For decades, American workers had it figured out. Many people would spend their careers at a single company and then retire at 65 with pensions that would carry them through their senior years. Everyone did not get a gold watch, but retiring with a good pension was often a reasonable expectation.
That old system is either gone or quickly vanishing. Instead of a defined-benefit pension, the norm is now a 401(k) or some other vehicle where people save for their own retirement.
How do you position yourself, in this challenging landscape? It starts, of course, with careful estate and tax planning.
Financial planning is also important, and experts have several suggestions for people who are saving, but want to take some money out. One is to begin with the four-percent rule.
If you draw only four percent from your retirement accounts, then the interest on the remaining total should be enough to account for the withdrawn funds. By drawing only four percent, for example, on a $1 million retirement portfolio, you are accounting for longevity, and the odds are that you’ll still be able to draw from your account if you live to be 100.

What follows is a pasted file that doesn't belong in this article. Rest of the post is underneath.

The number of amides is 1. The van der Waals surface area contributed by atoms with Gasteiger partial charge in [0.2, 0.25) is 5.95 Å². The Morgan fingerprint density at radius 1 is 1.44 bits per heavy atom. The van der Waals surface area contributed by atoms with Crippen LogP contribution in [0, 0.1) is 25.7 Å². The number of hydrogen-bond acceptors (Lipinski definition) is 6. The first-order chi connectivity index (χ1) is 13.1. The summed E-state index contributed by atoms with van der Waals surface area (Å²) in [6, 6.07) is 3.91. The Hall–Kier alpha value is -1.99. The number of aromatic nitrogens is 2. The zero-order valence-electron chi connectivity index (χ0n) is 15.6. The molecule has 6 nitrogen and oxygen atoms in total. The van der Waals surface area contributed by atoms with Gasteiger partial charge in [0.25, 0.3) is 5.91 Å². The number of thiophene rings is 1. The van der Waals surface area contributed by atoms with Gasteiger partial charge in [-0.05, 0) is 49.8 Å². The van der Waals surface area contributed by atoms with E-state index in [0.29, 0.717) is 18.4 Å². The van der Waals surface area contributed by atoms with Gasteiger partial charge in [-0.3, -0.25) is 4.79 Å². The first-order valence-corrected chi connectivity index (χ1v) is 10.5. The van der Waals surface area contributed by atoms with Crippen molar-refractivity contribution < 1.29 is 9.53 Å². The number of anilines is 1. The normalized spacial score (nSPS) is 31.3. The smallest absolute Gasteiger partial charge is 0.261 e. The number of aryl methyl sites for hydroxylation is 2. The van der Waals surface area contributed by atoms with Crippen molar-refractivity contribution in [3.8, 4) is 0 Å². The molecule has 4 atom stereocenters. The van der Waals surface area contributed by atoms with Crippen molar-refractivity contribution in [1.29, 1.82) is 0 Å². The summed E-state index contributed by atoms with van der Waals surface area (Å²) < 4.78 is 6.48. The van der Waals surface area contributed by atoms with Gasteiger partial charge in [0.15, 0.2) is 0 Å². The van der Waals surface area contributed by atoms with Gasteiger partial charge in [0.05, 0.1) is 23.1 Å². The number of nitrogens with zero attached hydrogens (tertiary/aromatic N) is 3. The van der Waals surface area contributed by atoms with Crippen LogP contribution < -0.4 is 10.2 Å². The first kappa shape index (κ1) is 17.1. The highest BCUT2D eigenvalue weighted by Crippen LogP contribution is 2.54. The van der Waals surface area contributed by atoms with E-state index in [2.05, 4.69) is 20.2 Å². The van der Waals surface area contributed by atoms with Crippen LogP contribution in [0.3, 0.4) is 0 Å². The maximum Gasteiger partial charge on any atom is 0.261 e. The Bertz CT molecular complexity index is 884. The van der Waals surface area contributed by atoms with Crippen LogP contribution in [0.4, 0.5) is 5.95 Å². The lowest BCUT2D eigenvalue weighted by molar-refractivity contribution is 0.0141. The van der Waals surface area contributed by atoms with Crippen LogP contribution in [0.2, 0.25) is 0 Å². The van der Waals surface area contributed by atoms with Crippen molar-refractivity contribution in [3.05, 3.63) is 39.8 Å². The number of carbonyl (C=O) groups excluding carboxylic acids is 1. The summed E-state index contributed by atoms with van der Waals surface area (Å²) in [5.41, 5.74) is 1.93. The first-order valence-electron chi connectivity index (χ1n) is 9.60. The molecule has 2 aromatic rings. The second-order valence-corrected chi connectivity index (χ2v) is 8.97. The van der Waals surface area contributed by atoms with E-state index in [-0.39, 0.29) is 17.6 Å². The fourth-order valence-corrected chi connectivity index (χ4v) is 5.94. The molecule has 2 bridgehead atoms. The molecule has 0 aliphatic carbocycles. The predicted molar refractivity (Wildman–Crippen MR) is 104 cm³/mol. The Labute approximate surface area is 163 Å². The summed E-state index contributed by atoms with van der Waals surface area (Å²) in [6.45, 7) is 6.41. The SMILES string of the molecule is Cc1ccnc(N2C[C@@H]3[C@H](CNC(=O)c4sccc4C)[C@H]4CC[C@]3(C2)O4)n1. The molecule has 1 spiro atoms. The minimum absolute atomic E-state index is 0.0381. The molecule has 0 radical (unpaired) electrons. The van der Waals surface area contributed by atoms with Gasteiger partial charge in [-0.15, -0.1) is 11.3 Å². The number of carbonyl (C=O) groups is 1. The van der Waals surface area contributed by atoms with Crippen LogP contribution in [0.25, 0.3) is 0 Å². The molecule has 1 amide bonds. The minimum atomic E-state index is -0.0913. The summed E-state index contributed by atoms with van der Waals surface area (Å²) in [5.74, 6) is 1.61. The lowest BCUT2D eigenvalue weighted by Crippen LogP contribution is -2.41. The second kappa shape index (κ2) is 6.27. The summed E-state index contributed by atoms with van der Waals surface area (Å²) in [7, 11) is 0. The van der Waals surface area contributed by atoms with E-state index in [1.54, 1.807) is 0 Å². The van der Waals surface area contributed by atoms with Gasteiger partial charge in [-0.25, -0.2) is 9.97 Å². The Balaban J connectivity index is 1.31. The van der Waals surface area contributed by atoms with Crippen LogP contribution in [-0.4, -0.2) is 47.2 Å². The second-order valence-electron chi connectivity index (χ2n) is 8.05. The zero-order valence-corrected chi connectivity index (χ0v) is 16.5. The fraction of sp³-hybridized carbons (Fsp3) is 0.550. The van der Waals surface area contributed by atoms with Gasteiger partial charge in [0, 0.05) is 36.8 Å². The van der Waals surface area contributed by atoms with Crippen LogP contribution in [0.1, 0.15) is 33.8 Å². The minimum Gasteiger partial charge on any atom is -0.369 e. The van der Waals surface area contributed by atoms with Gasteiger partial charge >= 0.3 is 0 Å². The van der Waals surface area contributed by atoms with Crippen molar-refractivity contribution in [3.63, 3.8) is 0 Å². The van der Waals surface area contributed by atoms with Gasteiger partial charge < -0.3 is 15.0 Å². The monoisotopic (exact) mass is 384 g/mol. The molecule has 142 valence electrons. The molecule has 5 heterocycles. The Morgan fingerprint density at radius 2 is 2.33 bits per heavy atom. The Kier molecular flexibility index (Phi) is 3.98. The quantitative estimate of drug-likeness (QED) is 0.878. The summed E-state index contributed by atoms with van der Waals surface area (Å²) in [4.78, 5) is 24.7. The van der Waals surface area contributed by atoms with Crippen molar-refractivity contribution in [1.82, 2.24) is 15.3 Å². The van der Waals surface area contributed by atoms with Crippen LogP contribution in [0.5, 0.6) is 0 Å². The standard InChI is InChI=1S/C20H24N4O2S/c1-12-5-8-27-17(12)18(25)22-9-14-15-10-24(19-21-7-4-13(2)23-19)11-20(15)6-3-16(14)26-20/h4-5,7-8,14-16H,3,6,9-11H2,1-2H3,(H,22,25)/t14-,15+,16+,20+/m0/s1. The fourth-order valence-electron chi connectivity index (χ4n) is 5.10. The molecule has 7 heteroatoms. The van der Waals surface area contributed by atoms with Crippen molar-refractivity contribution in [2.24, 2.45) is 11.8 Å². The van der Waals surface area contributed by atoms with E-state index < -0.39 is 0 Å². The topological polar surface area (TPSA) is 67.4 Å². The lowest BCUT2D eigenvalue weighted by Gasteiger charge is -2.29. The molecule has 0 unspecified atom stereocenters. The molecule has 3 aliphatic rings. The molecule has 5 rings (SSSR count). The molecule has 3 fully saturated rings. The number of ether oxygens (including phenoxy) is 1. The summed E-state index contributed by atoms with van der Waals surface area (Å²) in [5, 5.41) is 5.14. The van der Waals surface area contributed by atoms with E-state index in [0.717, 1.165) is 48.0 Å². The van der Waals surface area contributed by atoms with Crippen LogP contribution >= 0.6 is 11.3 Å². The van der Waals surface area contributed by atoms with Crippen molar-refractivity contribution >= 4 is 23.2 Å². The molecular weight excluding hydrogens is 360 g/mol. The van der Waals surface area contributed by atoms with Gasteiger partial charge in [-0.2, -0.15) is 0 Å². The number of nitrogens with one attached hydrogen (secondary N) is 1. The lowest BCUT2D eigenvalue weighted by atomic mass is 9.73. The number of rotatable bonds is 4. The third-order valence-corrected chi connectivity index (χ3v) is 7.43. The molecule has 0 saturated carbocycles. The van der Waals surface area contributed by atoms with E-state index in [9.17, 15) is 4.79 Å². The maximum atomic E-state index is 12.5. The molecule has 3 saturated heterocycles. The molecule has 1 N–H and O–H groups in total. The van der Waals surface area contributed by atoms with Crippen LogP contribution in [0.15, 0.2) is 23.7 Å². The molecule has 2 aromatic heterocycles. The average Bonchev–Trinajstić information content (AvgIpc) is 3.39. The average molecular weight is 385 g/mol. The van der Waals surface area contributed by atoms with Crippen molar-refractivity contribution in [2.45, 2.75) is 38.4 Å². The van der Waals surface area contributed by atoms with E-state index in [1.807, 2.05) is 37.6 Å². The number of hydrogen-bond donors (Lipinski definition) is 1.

Another approach is following the whims of the stock market. Instead of a fixed four-percent annual withdrawal, you can take amounts based on your fund’s performance. For good years, you take out more. For bad years, you take out less. That way, you’ll never run out of money.
Of course, to get to the point of having a healthy portfolio to count on, you have to not only save a portion of your salary but also invest in the right mix of stocks and bonds. Since stocks are more volatile, experts suggest increasing the investment in bonds as you get older. By the time you retire, you should have a good portion of your funds – let’s say at least 75 percent – in bonds while leaving room for additional growth with some well-selected stock funds.
You can also talk with an experienced attorney at our firm. We can help you determine the tax ramifications of your withdrawals and the right mix of funds to tap so that your nest egg provides for your senior years.
Source: “How to Cash Out in Retirement,” Wall Street Journal, 3-8-11